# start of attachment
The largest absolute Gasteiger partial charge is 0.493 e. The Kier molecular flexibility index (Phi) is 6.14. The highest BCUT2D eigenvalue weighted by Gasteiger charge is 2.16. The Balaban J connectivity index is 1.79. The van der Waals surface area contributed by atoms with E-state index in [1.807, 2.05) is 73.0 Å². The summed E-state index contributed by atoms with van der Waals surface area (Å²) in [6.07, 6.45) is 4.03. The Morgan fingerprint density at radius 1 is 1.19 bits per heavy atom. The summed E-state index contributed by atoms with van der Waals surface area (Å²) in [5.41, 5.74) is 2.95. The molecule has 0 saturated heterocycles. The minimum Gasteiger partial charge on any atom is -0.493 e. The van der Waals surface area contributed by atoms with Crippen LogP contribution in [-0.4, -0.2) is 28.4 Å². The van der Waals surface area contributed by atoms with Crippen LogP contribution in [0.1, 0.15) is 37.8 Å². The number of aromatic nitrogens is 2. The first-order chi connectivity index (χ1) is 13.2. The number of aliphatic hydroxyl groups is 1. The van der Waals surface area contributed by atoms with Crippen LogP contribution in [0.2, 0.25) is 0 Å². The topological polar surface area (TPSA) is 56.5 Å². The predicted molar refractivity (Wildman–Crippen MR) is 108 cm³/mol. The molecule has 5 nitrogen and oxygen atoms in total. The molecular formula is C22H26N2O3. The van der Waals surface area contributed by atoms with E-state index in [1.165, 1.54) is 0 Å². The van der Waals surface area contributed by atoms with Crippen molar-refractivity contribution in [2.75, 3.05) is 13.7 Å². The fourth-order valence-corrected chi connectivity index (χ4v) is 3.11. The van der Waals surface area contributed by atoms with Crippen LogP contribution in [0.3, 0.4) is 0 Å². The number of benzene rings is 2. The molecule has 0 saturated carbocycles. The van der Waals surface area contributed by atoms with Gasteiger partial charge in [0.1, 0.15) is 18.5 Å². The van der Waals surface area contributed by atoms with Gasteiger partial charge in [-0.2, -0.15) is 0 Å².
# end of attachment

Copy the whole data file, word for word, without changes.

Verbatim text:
The largest absolute Gasteiger partial charge is 0.493 e. The Kier molecular flexibility index (Phi) is 6.14. The highest BCUT2D eigenvalue weighted by Gasteiger charge is 2.16. The Balaban J connectivity index is 1.79. The van der Waals surface area contributed by atoms with E-state index in [1.807, 2.05) is 73.0 Å². The summed E-state index contributed by atoms with van der Waals surface area (Å²) in [6.07, 6.45) is 4.03. The Morgan fingerprint density at radius 1 is 1.19 bits per heavy atom. The summed E-state index contributed by atoms with van der Waals surface area (Å²) in [5.41, 5.74) is 2.95. The molecule has 0 saturated heterocycles. The minimum Gasteiger partial charge on any atom is -0.493 e. The van der Waals surface area contributed by atoms with Crippen LogP contribution in [-0.4, -0.2) is 28.4 Å². The van der Waals surface area contributed by atoms with Crippen LogP contribution in [0.1, 0.15) is 37.8 Å². The number of aromatic nitrogens is 2. The first-order chi connectivity index (χ1) is 13.2. The number of aliphatic hydroxyl groups is 1. The van der Waals surface area contributed by atoms with Crippen LogP contribution in [0.2, 0.25) is 0 Å². The topological polar surface area (TPSA) is 56.5 Å². The predicted molar refractivity (Wildman–Crippen MR) is 108 cm³/mol. The molecule has 5 nitrogen and oxygen atoms in total. The molecular formula is C22H26N2O3. The van der Waals surface area contributed by atoms with E-state index in [1.165, 1.54) is 0 Å². The van der Waals surface area contributed by atoms with Crippen molar-refractivity contribution in [2.75, 3.05) is 13.7 Å². The fourth-order valence-corrected chi connectivity index (χ4v) is 3.11. The van der Waals surface area contributed by atoms with Crippen LogP contribution in [0.3, 0.4) is 0 Å². The number of benzene rings is 2. The molecule has 0 saturated carbocycles. The van der Waals surface area contributed by atoms with Gasteiger partial charge in [0.1, 0.15) is 18.5 Å². The van der Waals surface area contributed by atoms with Gasteiger partial charge in [-0.2, -0.15) is 0 Å².